"In the Indo-Pacific, the absence of the INF Treaty would provide additional options to counter China’s existing missile capabilities, complicate adversary decision making, and impose costs by forcing adversaries to spend money on expensive missile defense systems," Davidson told the Senate Armed Services Committee.
"I believe the INF treaty today unfairly puts the United States at a disadvantage and places our forces at risk because China is not a signatory," the admiral added.
President Trump said in October that Chinese intermediate-range missiles are outside the treaty and that Russia has failed to comply with treaty limits.
"Russia has not, unfortunately, honored the agreement, so we're going to terminate the agreement, and we're going to pull out," Trump told reporters after a rally in Nevada.
"We'll have to develop those weapons, unless Russia comes to us, and China comes to us, and they all come to us and they say ‘let's really get smart and let's none of us develop those weapons,'" he added. "If Russia's doing it, and if China's doing it, and we're adhering to the agreement, that's unacceptable."
The report states that treaty withdrawal could assist American-led security efforts in Asia.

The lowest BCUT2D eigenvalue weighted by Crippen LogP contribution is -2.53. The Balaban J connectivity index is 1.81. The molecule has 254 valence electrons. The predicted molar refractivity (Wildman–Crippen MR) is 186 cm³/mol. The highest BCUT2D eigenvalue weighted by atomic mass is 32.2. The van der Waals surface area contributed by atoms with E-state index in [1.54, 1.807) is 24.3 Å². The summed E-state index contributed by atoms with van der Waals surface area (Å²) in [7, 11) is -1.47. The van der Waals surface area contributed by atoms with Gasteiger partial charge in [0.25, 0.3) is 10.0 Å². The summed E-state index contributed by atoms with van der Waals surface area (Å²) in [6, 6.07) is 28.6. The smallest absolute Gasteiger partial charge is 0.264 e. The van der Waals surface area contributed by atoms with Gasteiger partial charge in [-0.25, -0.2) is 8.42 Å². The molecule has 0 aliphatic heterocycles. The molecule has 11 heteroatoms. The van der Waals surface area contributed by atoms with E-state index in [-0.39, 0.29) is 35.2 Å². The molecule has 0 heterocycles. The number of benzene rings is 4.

"One of the main rationales for withdrawing from the INF Treaty would be to offset the advantages China derives from its large missile arsenal and thereby help deter aggressive actions by Beijing," the report said.
Also, U.S. missiles would provide lower-cost defenses than those provided by more expensive ships and aircraft.
"Advocates of leaving the INF Treaty point out that missiles would force China to focus on destroying more targets in a conflict, thus diluting the amount of firepower the PLA could devote to any specific target," the report said.
"U.S. missiles could also potentially be mobile, hidden, and dispersed throughout the territories of its allies and partners—for example in the Ryukyu Island chain in Japan’s southwest or in the jungles of the Philippines—all of which would complicate Chinese military planning."
Those opposed to leaving the treaty say doing so would spark a regional arms race, and that current sea-based and air-launched missiles are sufficient to deter or strike Chinese forces.
The report argues that pulling out of the INF treaty might undermine efforts to coax China into arms control talks.
China has refused for decades to engage the United States in arms control discussions over concerns the talks will undermine the deterrent value of its weapons.
A senior U.S. Strategic Command official said last year that U.S. plans to build small nuclear weapons includes missiles designed to counter both Chinese intermediate-range missiles in Asia and Russian systems in Europe.
New U.S. missiles targeting China could be deployed in Japan, Australia, Philippines, or Guam.